Car Accident Attorney
Most people have heard about airplane accident investigators searching wreckage for the “black box” that makes a record of what the plane was doing before it crashed. Many people don’t know that a lot of cars have their own “black box”. Data recorded on onboard computers can help victims prove that their injuries were caused by another driver in a wreck.
The black box in a car or truck is known as an event data recorder (EDR). Some manufacturers began equipping vehicles with EDRs in the 1990s. For many years, different EDRs recorded different kinds of data and stored them in different ways. The federal government in 2006 passed regulations that standardized the data that EDRs would record and retain.
Today, most cars sold in the United States have an EDR. Prospective car owners may need to look into whether an older car is equipped with an EDR before purchasing.
Accident Reconstruction Using EDR Data
When an accident’s cause is disputed, the data from an EDR helps lawyers, insurance adjusters, and juries determine what happened. When it is available, accident reconstruction experts are looking at EDR data to help them analyze the cause of a wreck.
An EDR is typically designed to store data acquired during the five second period before sensors detect the crash impact. Important information about that five second period that may be available on an EDR includes:
- The speed at which the vehicle was traveling,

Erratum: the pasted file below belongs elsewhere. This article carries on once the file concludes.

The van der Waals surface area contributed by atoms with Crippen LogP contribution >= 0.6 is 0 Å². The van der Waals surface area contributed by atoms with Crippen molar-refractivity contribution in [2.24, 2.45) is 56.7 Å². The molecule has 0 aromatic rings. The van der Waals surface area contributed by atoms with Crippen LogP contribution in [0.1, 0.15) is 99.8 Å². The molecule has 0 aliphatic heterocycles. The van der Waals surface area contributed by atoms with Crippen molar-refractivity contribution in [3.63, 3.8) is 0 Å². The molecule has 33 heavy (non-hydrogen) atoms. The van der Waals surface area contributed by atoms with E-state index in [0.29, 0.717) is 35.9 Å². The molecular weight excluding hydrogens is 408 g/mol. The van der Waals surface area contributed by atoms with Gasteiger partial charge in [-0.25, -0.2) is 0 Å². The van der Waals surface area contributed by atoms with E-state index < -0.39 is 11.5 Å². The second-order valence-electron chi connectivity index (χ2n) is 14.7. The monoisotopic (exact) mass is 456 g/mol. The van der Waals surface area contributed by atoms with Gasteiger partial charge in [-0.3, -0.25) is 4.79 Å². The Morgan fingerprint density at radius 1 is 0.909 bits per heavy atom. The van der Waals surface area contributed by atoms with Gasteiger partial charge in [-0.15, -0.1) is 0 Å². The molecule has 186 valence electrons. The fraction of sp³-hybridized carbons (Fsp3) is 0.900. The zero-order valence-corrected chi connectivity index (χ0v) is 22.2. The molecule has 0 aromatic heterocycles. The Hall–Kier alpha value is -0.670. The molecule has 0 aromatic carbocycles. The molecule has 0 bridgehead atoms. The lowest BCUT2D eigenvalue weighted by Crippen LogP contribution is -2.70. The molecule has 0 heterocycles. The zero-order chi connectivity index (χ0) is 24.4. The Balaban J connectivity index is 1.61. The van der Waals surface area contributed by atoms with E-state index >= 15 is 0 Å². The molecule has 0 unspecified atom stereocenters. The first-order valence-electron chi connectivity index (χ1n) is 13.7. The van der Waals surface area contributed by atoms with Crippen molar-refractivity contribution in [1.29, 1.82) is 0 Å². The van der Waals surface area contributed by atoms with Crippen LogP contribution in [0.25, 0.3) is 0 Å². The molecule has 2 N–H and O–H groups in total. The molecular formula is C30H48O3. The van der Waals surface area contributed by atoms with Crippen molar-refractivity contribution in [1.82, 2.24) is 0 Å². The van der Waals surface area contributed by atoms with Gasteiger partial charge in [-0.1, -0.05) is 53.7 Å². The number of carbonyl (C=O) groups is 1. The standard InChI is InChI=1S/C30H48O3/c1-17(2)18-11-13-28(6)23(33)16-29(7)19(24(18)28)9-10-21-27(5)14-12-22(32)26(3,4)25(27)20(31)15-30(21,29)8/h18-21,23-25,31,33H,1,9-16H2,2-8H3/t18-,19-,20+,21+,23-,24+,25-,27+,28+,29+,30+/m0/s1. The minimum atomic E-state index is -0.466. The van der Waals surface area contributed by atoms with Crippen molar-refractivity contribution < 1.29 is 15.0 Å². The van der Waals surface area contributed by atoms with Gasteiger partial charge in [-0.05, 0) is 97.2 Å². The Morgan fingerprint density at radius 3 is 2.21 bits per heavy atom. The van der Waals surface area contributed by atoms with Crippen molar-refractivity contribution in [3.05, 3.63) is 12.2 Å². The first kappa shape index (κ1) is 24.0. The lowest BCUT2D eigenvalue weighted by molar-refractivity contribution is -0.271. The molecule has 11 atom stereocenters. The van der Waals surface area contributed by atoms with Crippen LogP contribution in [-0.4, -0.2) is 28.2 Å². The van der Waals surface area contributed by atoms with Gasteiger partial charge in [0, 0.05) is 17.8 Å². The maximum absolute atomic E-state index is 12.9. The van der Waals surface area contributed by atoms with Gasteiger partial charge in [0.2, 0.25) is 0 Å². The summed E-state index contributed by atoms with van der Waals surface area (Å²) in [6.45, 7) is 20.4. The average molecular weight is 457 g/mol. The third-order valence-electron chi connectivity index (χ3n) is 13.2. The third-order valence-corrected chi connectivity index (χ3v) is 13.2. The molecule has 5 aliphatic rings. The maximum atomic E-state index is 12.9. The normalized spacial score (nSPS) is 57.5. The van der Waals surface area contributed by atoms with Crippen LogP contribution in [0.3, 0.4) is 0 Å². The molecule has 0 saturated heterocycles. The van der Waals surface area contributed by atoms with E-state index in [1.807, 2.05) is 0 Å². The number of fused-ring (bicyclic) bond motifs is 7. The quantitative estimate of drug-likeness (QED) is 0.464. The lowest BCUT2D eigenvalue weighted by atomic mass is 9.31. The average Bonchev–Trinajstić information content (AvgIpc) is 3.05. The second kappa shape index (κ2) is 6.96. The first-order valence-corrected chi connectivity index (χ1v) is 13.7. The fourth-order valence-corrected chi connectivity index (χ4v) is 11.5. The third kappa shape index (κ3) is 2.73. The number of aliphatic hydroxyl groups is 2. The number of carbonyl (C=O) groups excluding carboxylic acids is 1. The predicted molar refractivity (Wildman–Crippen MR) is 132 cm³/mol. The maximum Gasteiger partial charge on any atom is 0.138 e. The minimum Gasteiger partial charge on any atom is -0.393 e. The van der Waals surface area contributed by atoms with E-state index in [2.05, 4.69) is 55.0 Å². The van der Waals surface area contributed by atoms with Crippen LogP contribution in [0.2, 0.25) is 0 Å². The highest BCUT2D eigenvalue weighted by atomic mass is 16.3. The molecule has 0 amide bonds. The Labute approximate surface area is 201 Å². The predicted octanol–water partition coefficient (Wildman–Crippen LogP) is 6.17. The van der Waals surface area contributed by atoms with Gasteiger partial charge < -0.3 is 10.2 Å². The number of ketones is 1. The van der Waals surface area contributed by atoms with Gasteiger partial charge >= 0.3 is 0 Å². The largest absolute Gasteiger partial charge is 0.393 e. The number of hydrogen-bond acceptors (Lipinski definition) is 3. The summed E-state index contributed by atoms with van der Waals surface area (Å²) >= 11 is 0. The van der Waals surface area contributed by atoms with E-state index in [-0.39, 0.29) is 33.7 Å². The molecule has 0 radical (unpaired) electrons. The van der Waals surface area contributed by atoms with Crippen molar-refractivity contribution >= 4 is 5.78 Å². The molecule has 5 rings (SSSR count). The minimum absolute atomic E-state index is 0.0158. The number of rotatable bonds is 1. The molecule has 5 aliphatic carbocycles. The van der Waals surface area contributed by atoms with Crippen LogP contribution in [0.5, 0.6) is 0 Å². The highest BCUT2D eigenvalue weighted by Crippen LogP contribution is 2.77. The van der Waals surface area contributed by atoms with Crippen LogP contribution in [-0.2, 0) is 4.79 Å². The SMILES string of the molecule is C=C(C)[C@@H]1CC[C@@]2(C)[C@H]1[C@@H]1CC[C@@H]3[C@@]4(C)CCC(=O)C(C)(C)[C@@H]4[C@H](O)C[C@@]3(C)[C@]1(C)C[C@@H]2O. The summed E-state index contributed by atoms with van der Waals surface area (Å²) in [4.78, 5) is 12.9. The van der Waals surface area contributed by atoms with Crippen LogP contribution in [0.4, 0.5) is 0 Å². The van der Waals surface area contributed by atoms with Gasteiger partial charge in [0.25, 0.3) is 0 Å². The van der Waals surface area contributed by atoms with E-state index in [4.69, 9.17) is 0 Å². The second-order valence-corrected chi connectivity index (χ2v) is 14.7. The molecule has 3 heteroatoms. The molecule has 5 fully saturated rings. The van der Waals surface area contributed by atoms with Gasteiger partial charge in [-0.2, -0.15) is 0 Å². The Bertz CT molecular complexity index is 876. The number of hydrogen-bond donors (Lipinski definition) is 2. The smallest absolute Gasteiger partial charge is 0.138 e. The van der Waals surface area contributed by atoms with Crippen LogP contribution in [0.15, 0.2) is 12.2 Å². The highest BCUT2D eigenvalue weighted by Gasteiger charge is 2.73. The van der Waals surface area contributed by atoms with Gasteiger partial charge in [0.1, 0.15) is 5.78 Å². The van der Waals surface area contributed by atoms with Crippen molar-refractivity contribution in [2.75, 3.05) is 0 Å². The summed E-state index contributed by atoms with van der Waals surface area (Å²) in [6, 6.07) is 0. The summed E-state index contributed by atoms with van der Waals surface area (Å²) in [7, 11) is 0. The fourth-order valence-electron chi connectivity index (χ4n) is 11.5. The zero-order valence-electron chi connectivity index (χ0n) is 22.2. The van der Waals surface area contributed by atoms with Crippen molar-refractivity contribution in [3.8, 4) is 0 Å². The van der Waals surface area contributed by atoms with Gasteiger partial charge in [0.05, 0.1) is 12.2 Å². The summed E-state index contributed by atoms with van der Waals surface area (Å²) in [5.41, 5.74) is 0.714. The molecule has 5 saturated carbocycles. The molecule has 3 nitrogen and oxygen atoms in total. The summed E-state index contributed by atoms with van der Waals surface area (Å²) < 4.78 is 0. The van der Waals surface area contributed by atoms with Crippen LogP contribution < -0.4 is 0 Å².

- Whether the driver was braking,
- How far down the accelerator was pressed,
- Whether the driver was using a seat belt,
- Whether the passenger-side airbag had been deactivated, and
- The rate at which the vehicle changed its speed after an impact.
Commercial trucks often record and transmit information in real time to fleet owners, including the truck’s location and speed. Most cars store five seconds of pre-crash data in the EDR.
EDR and Accident Reconstruction
The federal Driver Privacy Act provides that data in an EDR belongs to the car’s owner. It is not automatically available to anyone else, although it may be accessible through a subpoena or court order. Several states have also passed laws that prohibit downloading from an EDR without the owner’s consent.
In many cases, a driver’s own data will prove that that the victim was not at fault. For example, if the other driver claims that the victim was driving substantially over the speed limit, EDR data could prove that the victim was not speeding.
EDR data could also be useful in product liability cases. For example, if an airbag deployed without good reason, EDR data could prove that the airbag shouldn’t have activated.
The meaning of EDR data is not always easy to figure out. An accident reconstruction engineer or technology expert is sometimes needed to interpret the data.
Accident reconstruction experts determine how accidents were caused by examining damage to vehicles, paint transfers, skid marks, gouges in the road, and the positions of the vehicles after they came to rest. They take measurements and apply the laws of physics to help them reconstruct the accident. The data from one or both EDR units can contribute critical information to the expert’s analysis.
Guarding Your Data After an Accident
Since EDR data can be misinterpreted, victims can hurt their cases by making it available to the insurance adjuster representing the other driver. At the very least, a vehicle owner should not consent to let anyone download the EDR data until the victim has discussed that decision with his or her attorney.
When the accident victim’s car is a total loss, the victim might be asked to surrender it for salvage value in exchange for settling the property damage claim. The car may contain important evidence, including the EDR data. Never release a car without first consulting with a car accident lawyer. The lawyer may want an investigator or an accident reconstruction expert to inspect and photograph the car and to remove the EDR before the car is released or sold for salvage.